Tuesday, April 30, 2013

Bluegill plates, a new addition to my fish line

 Teal/light grey with saffron stripes
 Dark grey/blue/saffron with red spot
Blue/aqua/light grey with red spot 
 Dark grey/greenwith red spot
Bluey-green/goldish saffron with red spot
These are some new fish that I am adding to my wholesale line of work. They are based loosely on the Bluegill, which I chose for my pottery name back in 1995 or so. People often ask if I fish, which I don't, but I really admire fish. My grandfather, Nolen, took me with him in his boat when he would go fishing and to check his trot lines. I've always loved the sleekness of their skin, the startling colors some of them display and the way they just zip around in the water. Very happy with the way this line is progressing.

Saturday, April 13, 2013

Tree Mask

This is a large mask made by a young man in one of my Create in Clay classes. His mom contacted me earlier this year and sent me photos of these great faces he had made on the trees in their backyard. He just dug clay out of the ground and had a great time. He told me that he dug some holes several feet deep. When it rained, though, the artwork washed away. So, he wanted to have an opportunity to work in clay in a more permanent way. Can't wait to see it fired. I love teaching because of the excitement that people bring to clay and how accessable it is to work with.

Thursday, April 11, 2013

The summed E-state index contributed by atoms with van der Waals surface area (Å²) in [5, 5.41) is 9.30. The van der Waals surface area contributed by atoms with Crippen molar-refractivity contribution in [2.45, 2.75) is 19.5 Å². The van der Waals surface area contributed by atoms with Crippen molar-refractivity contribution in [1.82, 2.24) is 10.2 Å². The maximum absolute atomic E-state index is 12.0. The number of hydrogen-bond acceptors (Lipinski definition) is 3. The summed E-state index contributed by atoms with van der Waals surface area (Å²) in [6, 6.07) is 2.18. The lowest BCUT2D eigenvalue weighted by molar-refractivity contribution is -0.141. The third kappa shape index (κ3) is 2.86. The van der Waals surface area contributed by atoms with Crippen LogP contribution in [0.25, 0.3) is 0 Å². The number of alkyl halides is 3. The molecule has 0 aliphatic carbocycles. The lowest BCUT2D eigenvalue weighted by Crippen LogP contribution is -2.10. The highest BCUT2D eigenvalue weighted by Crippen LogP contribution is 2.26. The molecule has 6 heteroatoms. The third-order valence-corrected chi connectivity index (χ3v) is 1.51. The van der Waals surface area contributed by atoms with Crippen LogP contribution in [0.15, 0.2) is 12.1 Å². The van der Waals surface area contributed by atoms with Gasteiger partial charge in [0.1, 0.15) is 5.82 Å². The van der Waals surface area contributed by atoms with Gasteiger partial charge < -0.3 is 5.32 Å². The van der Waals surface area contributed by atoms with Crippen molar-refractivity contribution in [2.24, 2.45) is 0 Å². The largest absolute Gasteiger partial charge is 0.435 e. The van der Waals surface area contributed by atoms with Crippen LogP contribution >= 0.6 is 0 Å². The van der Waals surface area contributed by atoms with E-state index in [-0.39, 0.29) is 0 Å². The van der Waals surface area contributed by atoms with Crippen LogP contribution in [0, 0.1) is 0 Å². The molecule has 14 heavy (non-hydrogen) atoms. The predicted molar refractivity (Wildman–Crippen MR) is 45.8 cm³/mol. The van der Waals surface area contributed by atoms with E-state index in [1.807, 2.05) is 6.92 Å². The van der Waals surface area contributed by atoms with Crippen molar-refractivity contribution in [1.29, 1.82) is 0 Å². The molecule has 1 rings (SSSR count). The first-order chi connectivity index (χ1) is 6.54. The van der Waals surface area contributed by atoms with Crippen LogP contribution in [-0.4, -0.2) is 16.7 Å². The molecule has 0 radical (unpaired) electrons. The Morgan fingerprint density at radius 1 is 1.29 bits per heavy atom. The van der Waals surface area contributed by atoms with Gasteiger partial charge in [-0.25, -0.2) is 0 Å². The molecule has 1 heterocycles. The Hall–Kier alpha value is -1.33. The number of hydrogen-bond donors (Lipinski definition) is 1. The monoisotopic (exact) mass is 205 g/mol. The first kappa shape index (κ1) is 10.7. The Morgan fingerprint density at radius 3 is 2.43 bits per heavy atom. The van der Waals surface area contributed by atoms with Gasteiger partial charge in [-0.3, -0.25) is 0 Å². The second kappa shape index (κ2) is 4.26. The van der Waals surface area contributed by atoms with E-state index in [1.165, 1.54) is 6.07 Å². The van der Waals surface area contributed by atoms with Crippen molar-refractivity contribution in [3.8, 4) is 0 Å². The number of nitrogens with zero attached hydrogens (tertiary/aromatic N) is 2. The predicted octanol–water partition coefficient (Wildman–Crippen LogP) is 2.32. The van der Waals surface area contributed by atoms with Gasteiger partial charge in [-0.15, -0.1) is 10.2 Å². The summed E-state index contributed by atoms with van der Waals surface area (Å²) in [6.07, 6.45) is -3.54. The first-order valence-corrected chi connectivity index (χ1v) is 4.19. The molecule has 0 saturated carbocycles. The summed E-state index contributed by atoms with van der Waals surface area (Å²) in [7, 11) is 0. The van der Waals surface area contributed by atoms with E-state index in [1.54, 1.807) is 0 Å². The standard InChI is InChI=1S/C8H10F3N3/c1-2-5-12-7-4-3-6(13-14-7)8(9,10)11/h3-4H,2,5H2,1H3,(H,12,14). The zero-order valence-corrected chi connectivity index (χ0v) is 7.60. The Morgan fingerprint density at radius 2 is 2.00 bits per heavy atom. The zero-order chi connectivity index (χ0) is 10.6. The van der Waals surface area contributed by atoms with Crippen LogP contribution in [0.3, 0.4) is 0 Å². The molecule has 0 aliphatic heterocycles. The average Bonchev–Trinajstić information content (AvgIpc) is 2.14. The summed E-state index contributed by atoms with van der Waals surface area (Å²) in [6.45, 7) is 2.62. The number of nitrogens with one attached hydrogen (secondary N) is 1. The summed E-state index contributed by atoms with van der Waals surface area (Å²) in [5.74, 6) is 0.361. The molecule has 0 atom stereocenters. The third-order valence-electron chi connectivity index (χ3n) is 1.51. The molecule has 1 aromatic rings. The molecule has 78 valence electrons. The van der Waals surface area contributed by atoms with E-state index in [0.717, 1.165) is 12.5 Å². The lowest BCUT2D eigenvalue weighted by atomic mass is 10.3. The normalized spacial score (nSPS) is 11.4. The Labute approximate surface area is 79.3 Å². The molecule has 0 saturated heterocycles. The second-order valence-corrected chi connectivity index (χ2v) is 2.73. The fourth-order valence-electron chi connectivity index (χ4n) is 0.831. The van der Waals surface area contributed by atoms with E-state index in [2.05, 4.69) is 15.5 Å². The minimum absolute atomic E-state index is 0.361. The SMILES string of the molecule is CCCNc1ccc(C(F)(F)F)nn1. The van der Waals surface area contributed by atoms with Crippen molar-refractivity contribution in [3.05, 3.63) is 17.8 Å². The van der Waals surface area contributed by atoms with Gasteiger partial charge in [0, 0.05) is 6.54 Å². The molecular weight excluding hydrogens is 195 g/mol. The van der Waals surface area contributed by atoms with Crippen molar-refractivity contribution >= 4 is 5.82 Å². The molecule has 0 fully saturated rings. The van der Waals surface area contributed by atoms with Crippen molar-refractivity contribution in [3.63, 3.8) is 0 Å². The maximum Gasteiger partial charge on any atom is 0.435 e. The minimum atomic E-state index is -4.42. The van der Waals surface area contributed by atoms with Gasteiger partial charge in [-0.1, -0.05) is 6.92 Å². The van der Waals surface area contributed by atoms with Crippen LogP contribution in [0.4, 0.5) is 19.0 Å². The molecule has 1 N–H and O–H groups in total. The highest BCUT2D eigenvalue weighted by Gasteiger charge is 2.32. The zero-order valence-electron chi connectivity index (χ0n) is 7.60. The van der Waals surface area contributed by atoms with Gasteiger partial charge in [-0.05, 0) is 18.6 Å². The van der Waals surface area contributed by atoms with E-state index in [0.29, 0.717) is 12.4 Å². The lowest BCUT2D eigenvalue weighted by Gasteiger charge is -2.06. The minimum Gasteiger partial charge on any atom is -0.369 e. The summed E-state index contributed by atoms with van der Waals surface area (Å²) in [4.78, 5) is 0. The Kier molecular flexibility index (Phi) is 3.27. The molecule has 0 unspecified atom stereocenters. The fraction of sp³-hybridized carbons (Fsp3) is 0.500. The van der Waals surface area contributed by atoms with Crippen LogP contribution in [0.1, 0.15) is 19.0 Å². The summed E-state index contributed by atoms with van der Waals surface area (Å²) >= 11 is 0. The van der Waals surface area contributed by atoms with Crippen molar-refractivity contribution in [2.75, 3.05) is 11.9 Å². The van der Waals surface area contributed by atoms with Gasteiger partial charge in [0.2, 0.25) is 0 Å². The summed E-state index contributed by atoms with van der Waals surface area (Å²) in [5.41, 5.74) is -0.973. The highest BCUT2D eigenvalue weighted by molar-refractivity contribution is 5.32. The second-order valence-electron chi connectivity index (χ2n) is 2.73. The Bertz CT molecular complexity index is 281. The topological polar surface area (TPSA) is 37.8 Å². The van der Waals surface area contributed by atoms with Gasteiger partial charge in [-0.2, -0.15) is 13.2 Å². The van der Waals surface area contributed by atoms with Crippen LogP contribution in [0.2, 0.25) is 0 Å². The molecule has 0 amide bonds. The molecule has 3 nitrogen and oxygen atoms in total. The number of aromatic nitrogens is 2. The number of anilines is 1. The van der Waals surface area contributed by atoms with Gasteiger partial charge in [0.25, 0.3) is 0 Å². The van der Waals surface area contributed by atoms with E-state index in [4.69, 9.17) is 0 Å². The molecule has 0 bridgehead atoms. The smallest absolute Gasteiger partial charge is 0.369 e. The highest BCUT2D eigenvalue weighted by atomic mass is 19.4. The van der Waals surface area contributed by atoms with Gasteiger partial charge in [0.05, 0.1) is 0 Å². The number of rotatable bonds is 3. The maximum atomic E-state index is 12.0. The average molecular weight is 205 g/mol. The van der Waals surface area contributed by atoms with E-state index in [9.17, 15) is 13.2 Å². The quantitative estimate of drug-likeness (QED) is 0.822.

Renewable impressions

I use Japanese maple leaves and Ginkgo leaves in my work and I'm always so glad to see the soft green baby leaves sprouting on the branches of my trees in my yard. That means fresh new leaves for impressing into the clay in just a few weeks. Oh, I've learned to make due with preserved leaves, worn-out leaves, frozen leaves.......but there is nothing like  pliant, unmarked, unfrayed edges of flexible nature to roll into clay. It's kind of like having to use preserved apples or dried apples at the end of spring to make apple pie.
Just for the record, freezing your leaves is the best way I found to get a supply through the winter. I gather them when they are green, when they are just turning colors and,  in desperation, scoop them off the ground before the first frost. It's best to lay them flat on top of one another so they don't get a lot of wrinkles, then pop the bundle into a freezer bag and press out the extra air.
To use, you just thaw them out for a few minutes. However, don't let them sit out for days on end in the freezer bag at room temperature or they will begin to grow mold.